1 ½ cup Arborio rice

½ cup dry white wine

¼ cup freshly chopped parsley for garnish

 

  1. Prepare the Osso-Buco: Center a rack in the middle of the oven and pre-heat it to 325˚F.
  2. Cut the tomatoes into pieces and reserve the juices. Set aside.
  3. Season the meat on both sides with salt and pepper and dredge lightly in flour, shaking the excess. Heat the olive oil in a Dutch-oven pan or any other large pan over medium heat and cook the veal shanks until they are lightly brown and crispy on both sides, about 5 minutes per side. Remove from the pan and transfer to a bowl. Cover with foil to keep moist.
  4. Add the garlic and cook until it just starts to turn brown, about 2 minutes. (You might need to add a bit more oil at this point.) Add the onion, celery, carrot, bay leaf, and thyme and cook, stirring frequently with a wooden spoon until vegetables are soft and tender, about 10 minutes.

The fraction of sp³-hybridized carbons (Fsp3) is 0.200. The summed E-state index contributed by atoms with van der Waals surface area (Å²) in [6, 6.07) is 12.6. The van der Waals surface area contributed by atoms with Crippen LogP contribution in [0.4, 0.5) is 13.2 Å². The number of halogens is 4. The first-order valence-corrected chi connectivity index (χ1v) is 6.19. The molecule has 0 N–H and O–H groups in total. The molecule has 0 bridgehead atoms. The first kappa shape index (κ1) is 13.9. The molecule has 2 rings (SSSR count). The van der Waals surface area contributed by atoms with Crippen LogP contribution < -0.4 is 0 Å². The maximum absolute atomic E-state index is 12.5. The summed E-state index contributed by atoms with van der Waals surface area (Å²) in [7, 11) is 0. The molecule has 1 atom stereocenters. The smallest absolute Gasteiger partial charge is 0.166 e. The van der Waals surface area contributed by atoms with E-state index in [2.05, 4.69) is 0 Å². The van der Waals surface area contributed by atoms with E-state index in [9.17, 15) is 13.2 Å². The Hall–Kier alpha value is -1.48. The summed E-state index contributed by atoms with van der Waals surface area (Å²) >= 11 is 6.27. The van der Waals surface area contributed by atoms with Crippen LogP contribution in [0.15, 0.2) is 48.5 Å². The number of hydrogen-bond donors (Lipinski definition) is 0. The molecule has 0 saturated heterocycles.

5. Add the tomatoes and juice and continue to cook.
  6. Add the wine and let it cook and evaporate almost completely.
  7. Add the chicken or veal stock and bring to a boil. Return the veal shanks to the pan, and fit them all inside, nestling them one close to the other, preferably in one layer. Cover the pan with the lid, and place the pot in the oven. Cook for 2 to 2 ½ hours, checking the liquid level every half an hour, making sure there is plenty of liquid, about half way through the meat should be fine. If need be, add a little. If the meat is falling off the bone—it’s done. If it’s not, return to the oven for another 30 minutes or so.